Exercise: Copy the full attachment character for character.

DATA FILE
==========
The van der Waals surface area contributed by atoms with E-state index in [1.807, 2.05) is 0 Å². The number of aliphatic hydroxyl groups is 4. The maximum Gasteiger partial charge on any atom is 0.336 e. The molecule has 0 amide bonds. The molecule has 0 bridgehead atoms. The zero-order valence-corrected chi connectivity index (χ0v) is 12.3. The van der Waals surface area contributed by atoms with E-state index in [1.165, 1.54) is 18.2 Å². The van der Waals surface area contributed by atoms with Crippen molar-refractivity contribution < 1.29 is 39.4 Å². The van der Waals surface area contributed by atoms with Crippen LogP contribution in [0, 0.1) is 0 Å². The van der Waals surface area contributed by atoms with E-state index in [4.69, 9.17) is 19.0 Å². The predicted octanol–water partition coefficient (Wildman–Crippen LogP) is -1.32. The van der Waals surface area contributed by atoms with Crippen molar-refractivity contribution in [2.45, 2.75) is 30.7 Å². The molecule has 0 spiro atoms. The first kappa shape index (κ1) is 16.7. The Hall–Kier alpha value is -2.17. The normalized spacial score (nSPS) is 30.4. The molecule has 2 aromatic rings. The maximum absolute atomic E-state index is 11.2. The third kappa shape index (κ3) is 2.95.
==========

The van der Waals surface area contributed by atoms with E-state index in [1.807, 2.05) is 0 Å². The number of aliphatic hydroxyl groups is 4. The maximum Gasteiger partial charge on any atom is 0.336 e. The molecule has 0 amide bonds. The molecule has 0 bridgehead atoms. The zero-order valence-corrected chi connectivity index (χ0v) is 12.3. The van der Waals surface area contributed by atoms with E-state index in [1.165, 1.54) is 18.2 Å². The van der Waals surface area contributed by atoms with Crippen molar-refractivity contribution < 1.29 is 39.4 Å². The van der Waals surface area contributed by atoms with Crippen LogP contribution in [0, 0.1) is 0 Å². The van der Waals surface area contributed by atoms with E-state index in [4.69, 9.17) is 19.0 Å². The predicted octanol–water partition coefficient (Wildman–Crippen LogP) is -1.32. The van der Waals surface area contributed by atoms with Crippen molar-refractivity contribution in [2.45, 2.75) is 30.7 Å². The molecule has 0 spiro atoms. The first kappa shape index (κ1) is 16.7. The Hall–Kier alpha value is -2.17. The normalized spacial score (nSPS) is 30.4. The molecule has 2 aromatic rings. The maximum absolute atomic E-state index is 11.2. The third kappa shape index (κ3) is 2.95.